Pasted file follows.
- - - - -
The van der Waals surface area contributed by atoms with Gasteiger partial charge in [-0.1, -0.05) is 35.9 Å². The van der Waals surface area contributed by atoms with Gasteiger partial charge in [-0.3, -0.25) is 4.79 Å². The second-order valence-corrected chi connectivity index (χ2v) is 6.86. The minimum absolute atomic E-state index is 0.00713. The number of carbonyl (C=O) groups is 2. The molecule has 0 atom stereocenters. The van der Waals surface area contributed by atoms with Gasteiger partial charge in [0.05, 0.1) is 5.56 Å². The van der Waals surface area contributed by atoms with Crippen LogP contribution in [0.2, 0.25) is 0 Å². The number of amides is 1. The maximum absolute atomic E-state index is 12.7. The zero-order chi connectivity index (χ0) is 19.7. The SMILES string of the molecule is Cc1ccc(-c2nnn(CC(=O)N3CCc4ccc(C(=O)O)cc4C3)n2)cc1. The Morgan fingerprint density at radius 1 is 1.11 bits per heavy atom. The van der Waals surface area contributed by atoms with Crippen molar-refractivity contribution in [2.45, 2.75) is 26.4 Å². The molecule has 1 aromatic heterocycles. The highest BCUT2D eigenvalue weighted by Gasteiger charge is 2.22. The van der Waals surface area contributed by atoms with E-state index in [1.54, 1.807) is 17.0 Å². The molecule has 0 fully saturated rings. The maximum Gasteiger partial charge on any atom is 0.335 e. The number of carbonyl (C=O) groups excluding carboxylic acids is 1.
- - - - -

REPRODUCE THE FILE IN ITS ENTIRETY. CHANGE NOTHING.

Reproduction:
The van der Waals surface area contributed by atoms with Gasteiger partial charge in [-0.1, -0.05) is 35.9 Å². The van der Waals surface area contributed by atoms with Gasteiger partial charge in [-0.3, -0.25) is 4.79 Å². The second-order valence-corrected chi connectivity index (χ2v) is 6.86. The minimum absolute atomic E-state index is 0.00713. The number of carbonyl (C=O) groups is 2. The molecule has 0 atom stereocenters. The van der Waals surface area contributed by atoms with Gasteiger partial charge in [0.05, 0.1) is 5.56 Å². The van der Waals surface area contributed by atoms with Crippen LogP contribution in [0.2, 0.25) is 0 Å². The number of amides is 1. The maximum absolute atomic E-state index is 12.7. The zero-order chi connectivity index (χ0) is 19.7. The SMILES string of the molecule is Cc1ccc(-c2nnn(CC(=O)N3CCc4ccc(C(=O)O)cc4C3)n2)cc1. The Morgan fingerprint density at radius 1 is 1.11 bits per heavy atom. The van der Waals surface area contributed by atoms with Crippen molar-refractivity contribution in [2.45, 2.75) is 26.4 Å². The molecule has 1 aromatic heterocycles. The highest BCUT2D eigenvalue weighted by Gasteiger charge is 2.22. The van der Waals surface area contributed by atoms with E-state index in [1.54, 1.807) is 17.0 Å². The molecule has 0 fully saturated rings. The maximum Gasteiger partial charge on any atom is 0.335 e. The number of carbonyl (C=O) groups excluding carboxylic acids is 1.